As Dr. Benedek is a linguist, I'm sure he will approve of my telling you that the correct grammar is: "...caused him and his wife to suffer." (Not "caused he and his wife to suffer." You wouldn't say "caused he to suffer.")posted @ Thursday, December 12, 2013 - 23:35
I don't think either the police or the newspaper should announce that someone has been named as a suspect unless the police are actually pursuing charges. It would have a chilling effect on the ability of crime victims to name people they think might have done it, many of whom will be cleared. Criminal investigation is like that -- suspicion is not the same thing as accusation.posted @ Wednesday, December 11, 2013 - 00:06
I don't think it is proper to report that much about the suspect. Either name the suspect (if charges have been brought) or don't jeopardize an investigation in progress. It ought to be possible for a crime victim to name a suspect without having it publicized. After all, it's quite possible to be wrong, and we don't want to discourage victims from expressing *suspicion* to the police even if it turns out to be erroneous.posted @ Wednesday, December 11, 2013 - 00:01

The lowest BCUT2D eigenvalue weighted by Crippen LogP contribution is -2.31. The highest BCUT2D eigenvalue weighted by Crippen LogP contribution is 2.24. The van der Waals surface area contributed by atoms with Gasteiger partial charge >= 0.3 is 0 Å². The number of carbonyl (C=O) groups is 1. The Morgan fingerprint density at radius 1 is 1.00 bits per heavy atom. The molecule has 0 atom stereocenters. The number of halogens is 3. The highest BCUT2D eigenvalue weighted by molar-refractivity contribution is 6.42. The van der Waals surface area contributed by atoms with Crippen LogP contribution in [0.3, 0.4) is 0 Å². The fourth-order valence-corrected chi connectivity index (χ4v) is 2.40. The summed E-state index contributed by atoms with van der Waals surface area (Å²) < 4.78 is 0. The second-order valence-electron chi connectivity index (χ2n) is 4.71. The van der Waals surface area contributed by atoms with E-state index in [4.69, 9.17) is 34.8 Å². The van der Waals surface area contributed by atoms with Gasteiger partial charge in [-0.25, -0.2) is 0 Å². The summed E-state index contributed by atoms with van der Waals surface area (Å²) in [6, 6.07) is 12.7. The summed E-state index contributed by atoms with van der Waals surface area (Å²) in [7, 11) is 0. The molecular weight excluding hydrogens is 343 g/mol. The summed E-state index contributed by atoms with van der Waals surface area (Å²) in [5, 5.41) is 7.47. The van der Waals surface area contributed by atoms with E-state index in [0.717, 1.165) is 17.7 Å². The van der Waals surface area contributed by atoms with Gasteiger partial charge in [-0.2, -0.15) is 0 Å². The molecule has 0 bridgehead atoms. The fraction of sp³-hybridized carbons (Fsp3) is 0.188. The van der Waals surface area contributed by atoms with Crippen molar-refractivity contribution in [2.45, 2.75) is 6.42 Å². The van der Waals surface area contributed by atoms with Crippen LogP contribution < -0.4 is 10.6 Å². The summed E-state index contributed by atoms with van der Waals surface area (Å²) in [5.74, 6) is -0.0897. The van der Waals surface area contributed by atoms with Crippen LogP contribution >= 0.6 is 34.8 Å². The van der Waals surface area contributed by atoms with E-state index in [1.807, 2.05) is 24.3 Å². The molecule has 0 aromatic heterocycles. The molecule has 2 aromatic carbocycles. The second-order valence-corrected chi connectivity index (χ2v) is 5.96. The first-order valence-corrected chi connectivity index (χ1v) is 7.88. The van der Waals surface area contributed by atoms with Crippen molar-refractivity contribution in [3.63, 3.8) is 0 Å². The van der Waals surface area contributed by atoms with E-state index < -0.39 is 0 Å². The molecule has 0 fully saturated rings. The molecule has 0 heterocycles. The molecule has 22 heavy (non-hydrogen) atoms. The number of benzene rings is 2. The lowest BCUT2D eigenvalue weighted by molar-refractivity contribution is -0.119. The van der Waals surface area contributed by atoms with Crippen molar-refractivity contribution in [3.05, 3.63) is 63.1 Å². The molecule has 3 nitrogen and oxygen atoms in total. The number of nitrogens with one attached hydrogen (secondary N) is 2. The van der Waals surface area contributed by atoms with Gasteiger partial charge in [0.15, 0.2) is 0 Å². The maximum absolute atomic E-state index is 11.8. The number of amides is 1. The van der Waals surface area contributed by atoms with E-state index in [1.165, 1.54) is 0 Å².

Any chance of your publishing a picture of the bridge with the lights on and visible?posted @ Saturday, December 7, 2013 - 08:35
Pastors need to address Christian behavior on the Internet. Too many churchgoers seem to think spreading malicious gossip and hoaxes is perfectly OK if it's on Facebook.posted @ Friday, November 29, 2013 - 11:45
Latest word is that the phone call is believed to be a hoax and the man with a gun subsequently seen on campus was actually one of the officers responding.posted @ Monday, November 25, 2013 - 18:30
The Yale web site says the lockdown has been lifted and indicates that more information has been e-mailed to the Yale community.posted @ Monday, November 25, 2013 - 18:26
I'm not wanting to jump to conclusions and am not even sure this story should have comments turned on. But... it is very risky for a thief to hang onto the *whole* bag with all its contents, some of them traceable. A thief with his wits about him would take a few choice items (valuable and relatively less traceable) and ditch the rest (not keeping the traceable items). I suspect many of us have had this in mind, but I'm spelling it out for anyone who had not thought about it.posted @ Monday, October 21, 2013 - 20:25
Heisenberg, you're right... now if you can invent a negative-calorie cola, you'll have something!posted @ Tuesday, October 15, 2013 - 16:09
Thank goodness a flight to Europe no longer means being cooped up for 8 hours with 200 chain-smokers.posted @ Friday, September 20, 2013 - 12:08
[quote][b]Jaki[/b] - They also killed the family dog before taking the girl. Scumbags!
That is what tells me it probably wasn't an out-of-the-blue burglary -- they had some kind of prior connection and personal grudge.
To the brave and diligent officers who found her: WELL DONE!posted @ Wednesday, September 18, 2013 - 15:07